Believe It, See It
One day when I lived in San Diego, I walked into the courtyard of my apartment complex and didn’t see my cuddly doggie, Wookie. It occurred to me that someone may have accidentally left the gate open and she wandered off, which was worrisome because she was mostly blind. I believed that Wookie was gone.
I called to her, no response. I stuck my head in my neighbor’s door and called because Wookie hangs out there sometimes, but no Wookie. I hurried into my place looking around for her, and did not see her. I was sure she was on the loose. I went so far as to walk around the block calling her name and looking under every car and bush.
Yet, despite my concern, my gut told me she was okay, and to go back home. Certainly, she’d at least show up for dinner. I walked into my place and there, right in front of me sleeping on the floor was Wookie. She’d been there all along.
The takeaway for me on this little adventure was that since I believed that Wookie had wandered off, I literally could not see her when I walked into my house. It was a perfect case of “see it when you believe it.” I’m very much this type of person, and I believe there is another type–the “believe-it-when-you-see-it” people. They need to see some sort of physical evidence to support a belief, whereas I, and people like me, must have a belief first and then the evidence becomes apparent.
After considering this, I realized the extent that beliefs shape how we see others. But it goes deeper than simple judgments we make of people based on their appearance or their speech. It really begins with a worldview.
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Beliefs and perceptions
If you believe the world is a dog-eat-dog jungle where only the strong survive, that is what you see. On the other hand, if you believe that the world is a loving place where everyone is just doing the best they can, then that’s what you see.
I do believe that all of Creation arose from Love. I’ve come around to this conclusion only after fully embracing the “World of Suffering” paradigm. The reason I came around to the “Love” view is because it simply explains more. Why is that man over there spewing so much hate toward a political figure, or why is she so jealous and condescending about that movie star? Public figures in particular are great mirrors of society’s inner pain.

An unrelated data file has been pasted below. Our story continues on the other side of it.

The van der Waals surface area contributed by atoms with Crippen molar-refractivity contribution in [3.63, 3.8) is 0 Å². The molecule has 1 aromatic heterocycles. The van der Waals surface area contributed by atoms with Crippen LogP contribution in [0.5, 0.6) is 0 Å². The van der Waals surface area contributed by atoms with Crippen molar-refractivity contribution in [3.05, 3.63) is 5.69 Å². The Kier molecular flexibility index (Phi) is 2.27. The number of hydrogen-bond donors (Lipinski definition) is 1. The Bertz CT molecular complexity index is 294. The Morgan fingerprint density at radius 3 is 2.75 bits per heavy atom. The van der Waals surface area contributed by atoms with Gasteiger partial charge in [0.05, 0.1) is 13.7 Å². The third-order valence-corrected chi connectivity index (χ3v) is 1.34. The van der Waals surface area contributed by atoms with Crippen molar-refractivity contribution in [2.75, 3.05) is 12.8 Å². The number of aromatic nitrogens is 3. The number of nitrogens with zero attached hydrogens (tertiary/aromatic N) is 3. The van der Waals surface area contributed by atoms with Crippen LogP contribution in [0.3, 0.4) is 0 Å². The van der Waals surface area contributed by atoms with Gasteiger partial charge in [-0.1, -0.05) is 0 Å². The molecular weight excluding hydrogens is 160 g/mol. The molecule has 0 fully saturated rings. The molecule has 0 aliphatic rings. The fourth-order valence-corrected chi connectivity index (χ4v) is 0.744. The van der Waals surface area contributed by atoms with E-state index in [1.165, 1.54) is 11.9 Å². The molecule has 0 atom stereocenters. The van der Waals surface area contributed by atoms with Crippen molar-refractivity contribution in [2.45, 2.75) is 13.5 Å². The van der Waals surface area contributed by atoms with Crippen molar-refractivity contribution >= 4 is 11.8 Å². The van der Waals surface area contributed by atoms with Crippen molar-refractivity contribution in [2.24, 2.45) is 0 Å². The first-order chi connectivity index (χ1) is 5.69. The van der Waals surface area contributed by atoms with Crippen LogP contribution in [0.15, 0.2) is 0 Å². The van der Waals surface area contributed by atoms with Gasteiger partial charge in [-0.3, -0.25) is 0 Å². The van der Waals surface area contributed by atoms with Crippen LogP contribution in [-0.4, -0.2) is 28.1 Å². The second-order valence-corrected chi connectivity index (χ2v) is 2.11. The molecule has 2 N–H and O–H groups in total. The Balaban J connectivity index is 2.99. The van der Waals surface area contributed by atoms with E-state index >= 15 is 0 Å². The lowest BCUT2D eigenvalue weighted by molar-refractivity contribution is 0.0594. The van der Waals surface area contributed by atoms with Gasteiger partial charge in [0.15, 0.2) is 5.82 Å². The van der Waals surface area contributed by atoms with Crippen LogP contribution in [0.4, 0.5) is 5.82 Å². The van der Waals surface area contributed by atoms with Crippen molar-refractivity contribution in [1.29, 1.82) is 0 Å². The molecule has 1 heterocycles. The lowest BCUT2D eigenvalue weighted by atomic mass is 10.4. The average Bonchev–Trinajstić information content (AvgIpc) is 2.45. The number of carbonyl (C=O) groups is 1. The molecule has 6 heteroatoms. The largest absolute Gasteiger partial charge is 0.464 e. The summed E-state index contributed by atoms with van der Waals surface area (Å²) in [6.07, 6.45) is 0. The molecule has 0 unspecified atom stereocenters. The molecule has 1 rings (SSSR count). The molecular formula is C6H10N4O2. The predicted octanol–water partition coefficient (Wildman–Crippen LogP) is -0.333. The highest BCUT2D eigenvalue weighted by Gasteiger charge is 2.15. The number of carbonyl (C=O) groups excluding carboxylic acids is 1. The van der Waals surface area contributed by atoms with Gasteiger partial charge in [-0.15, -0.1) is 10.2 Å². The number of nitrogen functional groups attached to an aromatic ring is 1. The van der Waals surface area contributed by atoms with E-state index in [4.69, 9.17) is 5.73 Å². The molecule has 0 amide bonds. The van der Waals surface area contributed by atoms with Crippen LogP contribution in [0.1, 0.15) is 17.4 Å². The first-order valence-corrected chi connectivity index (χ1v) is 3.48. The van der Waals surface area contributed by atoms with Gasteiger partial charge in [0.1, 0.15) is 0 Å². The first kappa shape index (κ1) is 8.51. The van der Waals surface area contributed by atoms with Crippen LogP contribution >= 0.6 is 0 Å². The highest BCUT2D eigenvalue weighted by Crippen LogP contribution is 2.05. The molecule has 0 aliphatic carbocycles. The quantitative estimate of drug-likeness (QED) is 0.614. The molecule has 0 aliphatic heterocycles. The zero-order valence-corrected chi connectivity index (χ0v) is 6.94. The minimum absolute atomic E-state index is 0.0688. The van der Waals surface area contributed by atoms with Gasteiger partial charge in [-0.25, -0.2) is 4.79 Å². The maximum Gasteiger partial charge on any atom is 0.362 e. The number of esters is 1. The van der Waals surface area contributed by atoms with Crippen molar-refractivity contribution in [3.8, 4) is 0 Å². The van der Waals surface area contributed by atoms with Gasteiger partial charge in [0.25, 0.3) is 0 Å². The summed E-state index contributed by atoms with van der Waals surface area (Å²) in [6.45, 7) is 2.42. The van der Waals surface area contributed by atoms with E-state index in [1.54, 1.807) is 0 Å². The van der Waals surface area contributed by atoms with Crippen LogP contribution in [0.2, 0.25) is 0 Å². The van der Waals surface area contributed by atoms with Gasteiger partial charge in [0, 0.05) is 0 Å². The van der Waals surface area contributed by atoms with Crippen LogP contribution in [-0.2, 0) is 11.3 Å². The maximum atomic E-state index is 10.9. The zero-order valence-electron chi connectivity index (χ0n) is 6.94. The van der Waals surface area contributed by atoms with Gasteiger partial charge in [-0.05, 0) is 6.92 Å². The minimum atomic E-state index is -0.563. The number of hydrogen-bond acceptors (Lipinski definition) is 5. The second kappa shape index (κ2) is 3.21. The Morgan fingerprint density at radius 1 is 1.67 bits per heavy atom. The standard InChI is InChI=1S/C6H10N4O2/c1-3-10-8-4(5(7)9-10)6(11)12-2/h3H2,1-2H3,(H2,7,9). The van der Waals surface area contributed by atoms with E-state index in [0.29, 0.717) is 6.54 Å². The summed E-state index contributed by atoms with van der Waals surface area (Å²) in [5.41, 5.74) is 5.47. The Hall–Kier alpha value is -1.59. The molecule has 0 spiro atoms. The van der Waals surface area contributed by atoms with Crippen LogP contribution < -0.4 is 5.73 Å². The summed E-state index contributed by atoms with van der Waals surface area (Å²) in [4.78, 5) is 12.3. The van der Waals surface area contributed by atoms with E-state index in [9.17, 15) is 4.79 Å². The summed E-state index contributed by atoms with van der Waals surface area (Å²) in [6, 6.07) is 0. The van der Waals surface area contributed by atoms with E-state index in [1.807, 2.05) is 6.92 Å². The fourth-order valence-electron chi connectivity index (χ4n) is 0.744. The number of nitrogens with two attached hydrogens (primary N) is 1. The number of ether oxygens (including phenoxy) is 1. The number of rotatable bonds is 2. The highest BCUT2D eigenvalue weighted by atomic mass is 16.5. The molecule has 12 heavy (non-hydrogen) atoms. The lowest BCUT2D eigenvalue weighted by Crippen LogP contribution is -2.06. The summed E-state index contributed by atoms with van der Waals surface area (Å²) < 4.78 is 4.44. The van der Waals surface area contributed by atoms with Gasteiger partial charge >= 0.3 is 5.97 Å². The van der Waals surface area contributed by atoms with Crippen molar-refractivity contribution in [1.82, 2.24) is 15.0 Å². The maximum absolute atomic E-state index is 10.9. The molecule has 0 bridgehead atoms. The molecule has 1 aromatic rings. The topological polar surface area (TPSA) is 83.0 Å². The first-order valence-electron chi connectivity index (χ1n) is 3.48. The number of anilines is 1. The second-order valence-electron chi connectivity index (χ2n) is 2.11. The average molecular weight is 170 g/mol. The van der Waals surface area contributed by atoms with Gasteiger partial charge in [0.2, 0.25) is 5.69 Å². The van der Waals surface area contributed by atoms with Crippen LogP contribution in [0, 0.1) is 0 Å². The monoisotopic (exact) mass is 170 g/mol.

That man spewing hate, basically hates himself. But that hate can only exist because somewhere deep down he knows there is love. That’s why the hate–he hates not being able to reach the love–his true goal.
I ended up defending a friend of mine against some criticism she was publicly enduring about her breast implants. The critical person was disgusted that my friend had made that decision. I stepped in to say, “Hey, she has every right to do what she wants to her own body. You don’t have her life. You don’t know where she has been, or her values. It’s not hurting you, so back off. You don’t like fake boobs, then don’t get them.”
My buttons had gotten pushed, for sure, but only because I could sense the underlying separation the criticizer had from her own compassion, and that threatened my own connection to mine.
Judgments with compassion
I believe there is nothing “wrong” with making judgments, as long as they lead to compassion eventually. Judging is a step–a step toward seeing and believing there is love there. Judging the world as bad because it doesn’t match your values or beliefs will go on only as long as you believe your life doesn’t count.
When you give yourself permission to just be the joy of uniqueness that is you, then it becomes easier to see the joy of uniqueness in others. Because you now believe everyone has the right to their unique lives, you now see them in a loving, compassionate light.
In this way, you become aligned with the foundation of love that is at the heart of all Creation.
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